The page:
It is three years to the month since the signing into law by President Higgins of the Local Government Reform Act 2014. The act abolished Ireland’s 80 town councils as part of a range of measures designed to reform local administration. Three of those town councils operated in the Mayo towns of Ballina, Westport, and in the county capital, Castlebar. The debate continues as to whether the abolition of an entire tier of local government was largely beneficial or harmful. It may take longer than three years for any lasting effects to register themselves.
The Act of 2014 has been the most recent statute in a long line of centuries of legislation that has guided, and at times utterly changed, local government in Ireland. Despite its longevity and its intrinsic role in society, the study of local government in Ireland has suffered due to the attraction of national government and all of the drama it provides. But scratch beneath the polite veneer of local politics and you will find that just as intricate a set of relationships operates there too. This is an important point as the success of Castlebar’s urban government in positively influencing the lives of the town’s inhabitants was directed as much by personalities and internal conditions as it was by external forces. After more than 200 years in existence, Castlebar Corporation was dissolved in 1841 in large part due to the acerbic relationship of just two men.
Castlebar was granted a charter of incorporation in 1613 by King James I. The corporation was no ornamental body, it had defined and powerful roles within the town boundaries. The council could make byelaws for the town, manage markets and professions, and appoint policing constables. The mayor also had a judicial role as sole judge of the small claims Borough Court. By the 19th century, politicians were debating the usefulness of the aging local government system and a royal commission was established in 1833 to investigate the condition of each municipal corporation. Two members of the commission visited Castlebar in September of that year to interview members of Castlebar Corporation. The contributions of the council members did nothing to convince the commissioners that the corporation was a functioning body, let alone a necessary one. Following some confusion, Sinclair O’Malley identified himself to the commissioners as the current mayor of Castlebar. O’Malley and his father Charles were council members and also served as agents to the earls of Lucan, the patrons of the Corporation. The commission found that all the witnesses examined had concurred and wished for the re-dedication of Castlebar Corporation but the revival of the body would have needed committed individuals who at the very least enjoyed a good working relationship. That relationship most definitely did not exist between Sinclair O’Malley and the third Earl of Lucan.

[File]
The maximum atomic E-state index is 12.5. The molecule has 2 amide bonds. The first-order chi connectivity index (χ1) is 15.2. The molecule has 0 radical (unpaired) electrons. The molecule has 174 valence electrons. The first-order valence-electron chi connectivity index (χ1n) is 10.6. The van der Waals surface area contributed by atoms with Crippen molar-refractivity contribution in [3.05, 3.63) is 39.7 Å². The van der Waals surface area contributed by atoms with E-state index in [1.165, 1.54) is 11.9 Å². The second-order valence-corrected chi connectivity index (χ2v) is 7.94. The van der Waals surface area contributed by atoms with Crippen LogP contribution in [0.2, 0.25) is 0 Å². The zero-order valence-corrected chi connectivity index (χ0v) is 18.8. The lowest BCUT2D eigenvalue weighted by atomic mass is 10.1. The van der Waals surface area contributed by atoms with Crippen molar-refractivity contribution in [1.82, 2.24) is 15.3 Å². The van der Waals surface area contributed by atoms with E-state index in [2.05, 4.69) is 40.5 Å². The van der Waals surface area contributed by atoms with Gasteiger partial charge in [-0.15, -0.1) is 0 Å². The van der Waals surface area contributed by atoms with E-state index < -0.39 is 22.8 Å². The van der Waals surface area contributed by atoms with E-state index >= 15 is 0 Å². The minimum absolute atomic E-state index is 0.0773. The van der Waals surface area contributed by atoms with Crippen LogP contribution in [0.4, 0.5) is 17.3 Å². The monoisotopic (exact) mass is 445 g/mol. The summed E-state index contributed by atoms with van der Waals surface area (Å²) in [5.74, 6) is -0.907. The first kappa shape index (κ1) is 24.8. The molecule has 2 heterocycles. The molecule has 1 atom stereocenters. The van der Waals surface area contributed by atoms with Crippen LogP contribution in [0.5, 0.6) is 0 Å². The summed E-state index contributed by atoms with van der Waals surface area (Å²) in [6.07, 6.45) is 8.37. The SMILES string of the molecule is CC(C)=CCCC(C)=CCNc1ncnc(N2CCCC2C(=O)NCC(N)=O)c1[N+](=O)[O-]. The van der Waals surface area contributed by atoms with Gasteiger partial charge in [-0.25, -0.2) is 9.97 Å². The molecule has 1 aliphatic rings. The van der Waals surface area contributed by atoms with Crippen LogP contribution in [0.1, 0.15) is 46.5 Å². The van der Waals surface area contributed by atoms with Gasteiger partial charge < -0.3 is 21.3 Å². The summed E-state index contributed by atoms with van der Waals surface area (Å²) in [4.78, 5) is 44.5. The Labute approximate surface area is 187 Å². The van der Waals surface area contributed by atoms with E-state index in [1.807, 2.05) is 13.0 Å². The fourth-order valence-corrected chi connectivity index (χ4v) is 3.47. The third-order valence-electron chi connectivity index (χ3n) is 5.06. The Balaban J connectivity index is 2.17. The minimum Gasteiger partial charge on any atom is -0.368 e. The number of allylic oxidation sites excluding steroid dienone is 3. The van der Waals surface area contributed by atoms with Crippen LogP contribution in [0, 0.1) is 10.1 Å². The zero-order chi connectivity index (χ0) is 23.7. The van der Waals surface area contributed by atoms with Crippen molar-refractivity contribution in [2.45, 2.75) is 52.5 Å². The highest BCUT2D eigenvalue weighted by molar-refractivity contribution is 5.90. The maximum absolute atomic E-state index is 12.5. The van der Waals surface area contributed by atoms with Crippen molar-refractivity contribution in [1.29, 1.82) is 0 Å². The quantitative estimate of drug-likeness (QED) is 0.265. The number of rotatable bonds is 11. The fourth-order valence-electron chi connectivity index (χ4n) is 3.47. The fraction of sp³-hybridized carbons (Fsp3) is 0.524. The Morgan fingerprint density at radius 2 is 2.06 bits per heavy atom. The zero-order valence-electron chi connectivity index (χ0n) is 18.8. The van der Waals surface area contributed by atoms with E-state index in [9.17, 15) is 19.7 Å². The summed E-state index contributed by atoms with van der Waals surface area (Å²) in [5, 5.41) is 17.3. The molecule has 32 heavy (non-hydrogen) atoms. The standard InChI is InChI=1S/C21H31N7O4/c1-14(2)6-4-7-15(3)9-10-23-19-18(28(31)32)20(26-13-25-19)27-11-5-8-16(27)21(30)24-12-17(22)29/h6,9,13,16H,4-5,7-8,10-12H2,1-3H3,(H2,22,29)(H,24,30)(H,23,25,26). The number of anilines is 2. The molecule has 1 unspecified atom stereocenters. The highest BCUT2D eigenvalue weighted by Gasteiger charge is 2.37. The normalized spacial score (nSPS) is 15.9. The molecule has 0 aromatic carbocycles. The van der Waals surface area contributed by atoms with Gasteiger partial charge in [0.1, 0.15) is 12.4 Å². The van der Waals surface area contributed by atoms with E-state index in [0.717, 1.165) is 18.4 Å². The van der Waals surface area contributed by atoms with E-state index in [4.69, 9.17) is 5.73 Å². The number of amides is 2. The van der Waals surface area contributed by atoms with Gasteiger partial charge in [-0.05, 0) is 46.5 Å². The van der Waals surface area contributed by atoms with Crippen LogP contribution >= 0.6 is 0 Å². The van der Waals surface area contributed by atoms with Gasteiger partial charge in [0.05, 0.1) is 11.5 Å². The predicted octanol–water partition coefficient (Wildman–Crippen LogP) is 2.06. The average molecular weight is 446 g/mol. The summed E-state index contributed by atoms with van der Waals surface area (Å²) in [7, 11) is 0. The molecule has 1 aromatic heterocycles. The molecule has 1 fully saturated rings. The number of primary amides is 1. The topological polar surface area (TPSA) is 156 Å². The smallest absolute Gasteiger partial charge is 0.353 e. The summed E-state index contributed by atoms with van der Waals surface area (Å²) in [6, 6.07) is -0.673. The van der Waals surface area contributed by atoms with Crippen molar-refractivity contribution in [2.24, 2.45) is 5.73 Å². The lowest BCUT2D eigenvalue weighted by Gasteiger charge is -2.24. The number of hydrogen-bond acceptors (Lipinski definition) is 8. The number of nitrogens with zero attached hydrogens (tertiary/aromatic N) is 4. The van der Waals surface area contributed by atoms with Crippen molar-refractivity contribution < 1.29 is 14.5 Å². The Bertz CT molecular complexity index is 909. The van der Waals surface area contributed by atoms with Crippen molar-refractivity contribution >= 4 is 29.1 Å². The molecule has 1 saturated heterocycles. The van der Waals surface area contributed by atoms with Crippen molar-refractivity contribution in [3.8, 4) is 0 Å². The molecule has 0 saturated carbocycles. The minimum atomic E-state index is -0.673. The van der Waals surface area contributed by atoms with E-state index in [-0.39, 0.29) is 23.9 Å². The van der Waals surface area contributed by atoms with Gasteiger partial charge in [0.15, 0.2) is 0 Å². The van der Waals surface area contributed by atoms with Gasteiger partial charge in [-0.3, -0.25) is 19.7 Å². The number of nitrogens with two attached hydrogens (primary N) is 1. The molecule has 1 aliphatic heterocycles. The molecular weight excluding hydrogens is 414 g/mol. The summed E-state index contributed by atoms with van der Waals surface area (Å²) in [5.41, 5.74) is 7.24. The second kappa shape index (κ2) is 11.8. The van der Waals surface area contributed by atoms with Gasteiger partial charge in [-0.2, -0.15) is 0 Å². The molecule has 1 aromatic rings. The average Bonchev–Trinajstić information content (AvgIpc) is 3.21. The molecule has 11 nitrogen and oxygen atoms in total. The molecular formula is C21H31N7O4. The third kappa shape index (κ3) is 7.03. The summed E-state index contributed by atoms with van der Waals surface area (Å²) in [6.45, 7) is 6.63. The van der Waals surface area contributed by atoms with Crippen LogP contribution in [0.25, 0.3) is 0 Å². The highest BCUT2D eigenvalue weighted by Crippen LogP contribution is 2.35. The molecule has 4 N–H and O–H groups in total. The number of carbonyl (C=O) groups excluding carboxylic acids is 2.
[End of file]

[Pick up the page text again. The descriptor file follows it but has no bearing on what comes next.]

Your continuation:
Immediately following the death of his father and predecessor in 1839, George Bingham, third Earl of Lucan dismissed Sinclair from his agency. A deep personal abhorrence grew between the two men. Pushed by alleged provocation, Lucan had O’Malley charged with trespass where he was accused of hunting over his lordship’s lands at Sheeanes with dogs and guns, without authority. O’Malley responded by using the case to publicly throw insults and threats of violence at Lucan. The lord chancellor interpreted both men’s conduct during the proceedings as not befitting a magistrate and dismissed both from the magistracy of Mayo. Both Lucan and O’Malley were restored to their former places in the commission of the peace less than a year later, but Lucan considered it an abasement of his status to sit alongside O’Malley on the magisterial bench and refused to return. Far from working together to save the local authority, O’Malley and Lucan allowed Castlebar Corporation to become defunct. The British government passed the Municipal Corporations (Ireland ) Act of 1840 to do away with the dead wood. Castlebar Corporation was formally abolished under the 1840 Act, in 1841.
‘Castlebar 1600-present: history of a county capital’ is the title of an illustrated lecture I will be giving to the Mayo Historical and Archaeological Society on Wednesday January 25 at 8pm in the GMIT campus, Castlebar. Non-society members are very welcome to attend.